The Pentagon has admitted in order to keep enough weapons for its own readiness but also supply Ukraine it was raiding its weapons stockpiles in other countries.
Deputy Defense Press Secretary Sabrina Singh revealed to reporters on Thursday the Pentagon was taking weapons from its stockpiles in Israel and South Korea to meet weapons demand in Ukraine’s war with Russia.
“We are supplying Ukraine pretty regularly with different ammunitions, materials, capabilities and equipment, and part of that is making sure that we can do so quickly. And we have been working with [Republic of Korea] and Israel when it comes to withdrawing from our stocks and communicating that with them,” Deputy Defense Press Secretary Sabrina Singh said.
On whether it meant the U.S. was running low on weapons stockpiles at home, she responded, “I wouldn’t say that. I mean, the Secretary has always said we’re not going to drop below our readiness levels. … We have to go to other sources, other places to make sure that Ukraine has what it needs and to also be able to backfill our own stocks and work on backfilling partners and allies.”
The New York Times reported two days before her remarks that the Pentagon was tapping into its stockpiles in Israel “to help meet Ukraine’s dire need for artillery shells in the war with Ukraine.” The stockpile is for Pentagon to use in Middle East conflicts, and also for Israel to access in emergencies, the paper reported.
The Times outlined:
With stockpiles in the United States strained and American arms makers not yet able to keep up with the pace of Ukraine’s battlefield operations, the Pentagon has turned to two alternative supplies of shells to bridge the gap: one in South Korea and the one in Israel, whose use in the Ukraine war has not been previously reported.
Breitbart News last week reported on the difficulties the U.S. is having on maintaining its own supplies, supplying Ukraine, and backfilling its own supplies and that of allies also giving weapons to Ukraine — something the Biden administration’s own appointees are publicly acknowledging.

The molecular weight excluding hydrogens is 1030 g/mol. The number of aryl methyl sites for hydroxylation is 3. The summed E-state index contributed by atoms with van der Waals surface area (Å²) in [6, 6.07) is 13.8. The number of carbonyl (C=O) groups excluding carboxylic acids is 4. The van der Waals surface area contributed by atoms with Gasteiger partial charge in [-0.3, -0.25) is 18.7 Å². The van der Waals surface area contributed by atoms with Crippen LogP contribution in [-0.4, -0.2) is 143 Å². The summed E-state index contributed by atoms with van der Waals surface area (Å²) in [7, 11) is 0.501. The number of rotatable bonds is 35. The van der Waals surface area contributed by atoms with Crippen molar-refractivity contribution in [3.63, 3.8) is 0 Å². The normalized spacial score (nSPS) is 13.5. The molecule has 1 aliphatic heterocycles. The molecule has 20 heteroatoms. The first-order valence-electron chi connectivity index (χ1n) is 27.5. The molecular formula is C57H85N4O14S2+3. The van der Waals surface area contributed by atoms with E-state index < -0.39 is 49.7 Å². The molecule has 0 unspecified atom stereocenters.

Navy Secretary Carlos del Toro recently told reporters that it would soon be “challenging” to arm both Ukraine and the U.S. Navy. That came after the U.S. Fleet Forces commander expressed frustration with defense contractors missing weapons delivery targets and wanting to help Ukraine but not in a way that would “destroy and put me back into the dark ages.”
The U.S. pulling from its stockpiles in Israel has created a diplomatic dilemma. Israel has refused to directly supply weapons to Ukraine out of concern for damaging its relations with Moscow. Israel fears that if it arms Ukraine, Moscow could retaliate in Syria, where Israel has conducted airstrikes at Iranian and Hezbollah forces and where Russia has troops.
Israel also at first did not want to appear complicit in arming Ukraine if the Pentagon drew weapons from the stockpile. Half of the 300,000 artillery rounds destined for Ukraine has already been shipped to Europe and will be delivered through Poland, according to the Times.
A senior U.S. official told the paper that the U.S. has so far sent or pledged to sent Ukraine just over one million 155-millimeter shells and a “sizable portion” of that has come from the stockpiles in Israel and South Korea.
Meanwhile, South Korea has reportedly been more willing to work with the U.S. on the stocks, but objected to shipping artillery shells directly to Ukraine that were marked “R.O.K.” or Republic of Korea in violation of South Korean arms export rules. The Times reported that a compromise was reached and artillery shells from the Korean stockpiles would be sent to replenish U.S. stocks elsewhere and that the U.S. has agreed to buy 100,000 new artillery shells from South Korea.
Ukraine is currently using 90,000 artillery rounds a month, twice the rate at which they are being manufactured by the U.S. and Europe combined, officials told the Times.
According to the Pentagon, the U.S. has committed more than $27.4 billion in security assistance to Ukraine since the beginning of the Biden Administration, including more than $26.7 billion since Russia invaded Ukraine in February 2022.
A day after Singh admitted the Pentagon was pulling from its stockpiles in Israel and South Korea, Defense Secretary Lloyd Austin vowed to continue supplying Ukraine “for as long as it takes.”
The Center for Naval Analysis’s Michael Kofman told the Times, “The U.S. is making up the difference from its stockpiles, but that’s doubtfully a sustainable solution. … It means the U.S. is taking on risk elsewhere.”